Professor Harp (No Cover) 1883 Lounge

Although born and raised as Hugh Holmes of Boston, Mass., the emanations from his harmonica and vocals make it clear that Professor Harp has the blues of Texas and the whole wide Delta coursing through his veins.

The Professor was a rock ‘n’ roll drummer until ’69, when the Boston blues revival and a sterling performance he caught of blues harmonica great George Allen ‘Harmonica’ Smith, combined to lure him away from drums and into a full court press on the blues harp. “Undaunted!” he brags, by the vicissitudes of his life as blues man, front man, every kind of man, Professor Harp puts forth his commanding presence and exceptional talent, night after night.

Photo by Anne-Marie Beck

Photo by Anne-Marie Beck

Primarily playing a sparse, yet full-sounding brand of no-nonsense, no-frills Texas style blues, Professor Harp specializes in what he calls, ‘roots music’. “It’s whatever makes me feel good and moves me, so to speak.” Indeed it has evolved while continuing to move audiences for decades.

Under the influence of many diverse blues greats, Professor Harp has developed a robust playing style. He often utilizes the Leslie rotating-speaker sound system to give his harp a Hammond organ timbre, while he alternately and simultaneously employs the standard or traditional ‘electrified’ blues harp. The Professor tops this off by singing the blues with an infectious fervor, supported at his strictest insistence by only top-flight musicians on guitar, bass, and drums.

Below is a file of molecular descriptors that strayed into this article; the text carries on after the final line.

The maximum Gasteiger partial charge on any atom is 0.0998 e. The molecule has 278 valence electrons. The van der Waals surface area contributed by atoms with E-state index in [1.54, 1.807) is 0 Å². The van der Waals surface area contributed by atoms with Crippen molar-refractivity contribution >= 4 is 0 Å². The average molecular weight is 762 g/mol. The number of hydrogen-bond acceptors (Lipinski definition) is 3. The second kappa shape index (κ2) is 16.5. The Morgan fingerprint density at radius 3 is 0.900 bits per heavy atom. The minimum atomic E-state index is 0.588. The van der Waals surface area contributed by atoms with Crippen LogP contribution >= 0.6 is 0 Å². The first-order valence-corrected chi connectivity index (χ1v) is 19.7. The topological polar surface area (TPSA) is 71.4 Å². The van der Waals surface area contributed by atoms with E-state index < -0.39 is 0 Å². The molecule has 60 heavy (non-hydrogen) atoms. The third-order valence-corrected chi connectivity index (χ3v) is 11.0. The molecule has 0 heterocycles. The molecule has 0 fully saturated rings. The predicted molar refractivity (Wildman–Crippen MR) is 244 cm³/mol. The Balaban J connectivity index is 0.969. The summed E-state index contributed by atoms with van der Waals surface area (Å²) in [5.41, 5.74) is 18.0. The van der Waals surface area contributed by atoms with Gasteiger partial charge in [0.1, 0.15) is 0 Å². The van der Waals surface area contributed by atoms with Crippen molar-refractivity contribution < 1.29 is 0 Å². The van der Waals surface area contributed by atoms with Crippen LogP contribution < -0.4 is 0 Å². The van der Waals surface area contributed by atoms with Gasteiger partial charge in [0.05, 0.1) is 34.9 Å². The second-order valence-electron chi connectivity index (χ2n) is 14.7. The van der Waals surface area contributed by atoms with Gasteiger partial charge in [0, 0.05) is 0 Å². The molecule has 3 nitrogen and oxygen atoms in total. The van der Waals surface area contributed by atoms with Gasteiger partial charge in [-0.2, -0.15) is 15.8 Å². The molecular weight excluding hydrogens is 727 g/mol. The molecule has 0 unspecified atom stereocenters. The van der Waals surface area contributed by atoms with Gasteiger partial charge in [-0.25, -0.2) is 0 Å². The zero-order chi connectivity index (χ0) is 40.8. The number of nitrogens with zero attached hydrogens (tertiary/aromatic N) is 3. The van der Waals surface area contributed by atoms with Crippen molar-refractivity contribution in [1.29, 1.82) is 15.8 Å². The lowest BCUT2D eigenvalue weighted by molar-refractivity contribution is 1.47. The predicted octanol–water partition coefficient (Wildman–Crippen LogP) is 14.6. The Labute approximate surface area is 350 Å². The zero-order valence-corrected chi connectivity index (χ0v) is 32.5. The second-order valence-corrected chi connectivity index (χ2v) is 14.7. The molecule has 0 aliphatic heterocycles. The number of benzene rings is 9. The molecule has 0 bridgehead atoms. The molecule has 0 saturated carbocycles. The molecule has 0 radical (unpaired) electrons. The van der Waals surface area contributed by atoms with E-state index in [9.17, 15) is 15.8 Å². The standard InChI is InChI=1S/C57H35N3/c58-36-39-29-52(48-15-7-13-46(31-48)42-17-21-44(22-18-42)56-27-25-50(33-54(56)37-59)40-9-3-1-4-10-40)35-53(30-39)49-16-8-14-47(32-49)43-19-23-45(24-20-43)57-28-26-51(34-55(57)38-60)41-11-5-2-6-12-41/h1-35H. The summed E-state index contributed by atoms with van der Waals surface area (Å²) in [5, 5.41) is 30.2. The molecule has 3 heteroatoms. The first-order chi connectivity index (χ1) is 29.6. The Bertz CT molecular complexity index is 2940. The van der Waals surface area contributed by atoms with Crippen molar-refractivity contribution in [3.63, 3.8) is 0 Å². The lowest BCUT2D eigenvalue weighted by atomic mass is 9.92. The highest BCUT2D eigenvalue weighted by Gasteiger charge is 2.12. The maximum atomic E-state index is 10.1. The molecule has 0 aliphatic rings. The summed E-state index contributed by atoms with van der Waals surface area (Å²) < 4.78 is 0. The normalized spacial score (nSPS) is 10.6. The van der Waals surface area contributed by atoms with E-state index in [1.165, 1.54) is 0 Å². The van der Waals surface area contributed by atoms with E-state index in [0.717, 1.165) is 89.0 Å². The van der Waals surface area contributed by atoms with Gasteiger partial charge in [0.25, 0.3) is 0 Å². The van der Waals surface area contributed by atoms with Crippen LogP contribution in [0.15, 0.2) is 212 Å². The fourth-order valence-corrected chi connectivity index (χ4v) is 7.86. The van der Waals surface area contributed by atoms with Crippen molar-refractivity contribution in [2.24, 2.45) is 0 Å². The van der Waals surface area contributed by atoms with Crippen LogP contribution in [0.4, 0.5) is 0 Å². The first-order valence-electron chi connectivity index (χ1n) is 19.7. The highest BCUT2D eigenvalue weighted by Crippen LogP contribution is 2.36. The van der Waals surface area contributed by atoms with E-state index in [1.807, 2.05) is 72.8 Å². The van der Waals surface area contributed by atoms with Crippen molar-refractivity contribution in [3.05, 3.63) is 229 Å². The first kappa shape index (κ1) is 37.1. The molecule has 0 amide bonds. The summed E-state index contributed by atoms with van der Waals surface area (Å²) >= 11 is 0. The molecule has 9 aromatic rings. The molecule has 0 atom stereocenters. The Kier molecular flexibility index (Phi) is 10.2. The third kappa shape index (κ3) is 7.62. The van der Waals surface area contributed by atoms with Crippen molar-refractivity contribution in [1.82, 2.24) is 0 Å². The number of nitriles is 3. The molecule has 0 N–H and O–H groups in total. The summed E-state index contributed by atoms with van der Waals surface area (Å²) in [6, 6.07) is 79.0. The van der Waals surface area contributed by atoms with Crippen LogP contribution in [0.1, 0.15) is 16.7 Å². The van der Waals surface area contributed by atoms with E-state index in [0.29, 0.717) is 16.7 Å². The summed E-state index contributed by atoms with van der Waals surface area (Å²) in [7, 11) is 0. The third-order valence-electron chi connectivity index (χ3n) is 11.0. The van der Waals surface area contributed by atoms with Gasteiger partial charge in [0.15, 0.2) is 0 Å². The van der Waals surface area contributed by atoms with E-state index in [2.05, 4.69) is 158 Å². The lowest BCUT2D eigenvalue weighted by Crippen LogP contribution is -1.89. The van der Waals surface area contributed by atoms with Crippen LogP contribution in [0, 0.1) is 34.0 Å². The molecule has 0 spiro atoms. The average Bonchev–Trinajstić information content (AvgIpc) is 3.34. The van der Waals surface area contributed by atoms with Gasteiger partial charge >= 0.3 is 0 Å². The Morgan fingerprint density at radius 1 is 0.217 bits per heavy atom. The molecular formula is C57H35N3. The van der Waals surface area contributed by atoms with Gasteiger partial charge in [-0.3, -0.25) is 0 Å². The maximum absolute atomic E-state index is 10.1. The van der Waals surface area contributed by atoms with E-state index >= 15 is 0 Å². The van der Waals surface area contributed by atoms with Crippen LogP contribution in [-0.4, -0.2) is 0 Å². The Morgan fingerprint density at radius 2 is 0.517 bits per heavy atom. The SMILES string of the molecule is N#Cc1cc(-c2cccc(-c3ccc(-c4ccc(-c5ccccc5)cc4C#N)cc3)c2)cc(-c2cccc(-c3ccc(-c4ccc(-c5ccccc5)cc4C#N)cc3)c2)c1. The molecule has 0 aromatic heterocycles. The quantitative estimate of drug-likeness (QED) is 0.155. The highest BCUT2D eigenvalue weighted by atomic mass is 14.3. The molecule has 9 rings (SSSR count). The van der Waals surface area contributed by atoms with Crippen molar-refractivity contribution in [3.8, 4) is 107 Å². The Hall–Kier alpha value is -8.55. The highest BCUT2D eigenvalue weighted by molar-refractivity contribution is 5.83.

Professor Harp

Photo by Michael Baumann

Professor Harp performed with various bands throughout the Northeast including legends Solomon Burke and Luther ‘Guitar Jr.’ Johnson and played live on NBC’s Today Show. Among the legions of hot performances at rocking blues clubs, the memories that often stand out for The Professor are the nights his harp helped to swell the room, in a spontaneous jam with his old mentor, the inimitable bluesman Muddy Waters.

It was the spring of ’75 when a friend first introduced Hugh to Muddy Waters. Following his friend backstage at Boston’s Paul’s Mall, he found Muddy immersed in a game of Casino with bassist Calvin

Professor Harp

Photo by Michael Baumann

Jones.Muddy was unresponsive when it was suggested that Hughie Holmes should sit in on a few numbers. Holmes and his friend backed off.

Professor Harp Photo by Peter Jordan

Photo by Peter Jordan

Yet, halfway through his show Muddy stopped and asked where that harp player was. The Professor was ready. Overcoming the sudden burning in his ears, Harp climbed on stage and miraculously grabbed exactly the right harmonica from his disorganized bag of harps. As usual he took the time to grease it up with Vaseline, and still jumped in without slowing down the show for a moment. From that day on Harp had a standing invitation to join in whenever Muddy took the stage.

Harp says every show with Muddy was a learning experience and he cites Muddy as his greatest teacher. Muddy, in turn, called Hugh the professional of the Harp. Solomon Burkecalled him Professor Harmonica Holmes. After two greats anointed him with sobriquets, Hugh Holmes decided it was time to split the difference and became Professor Harp.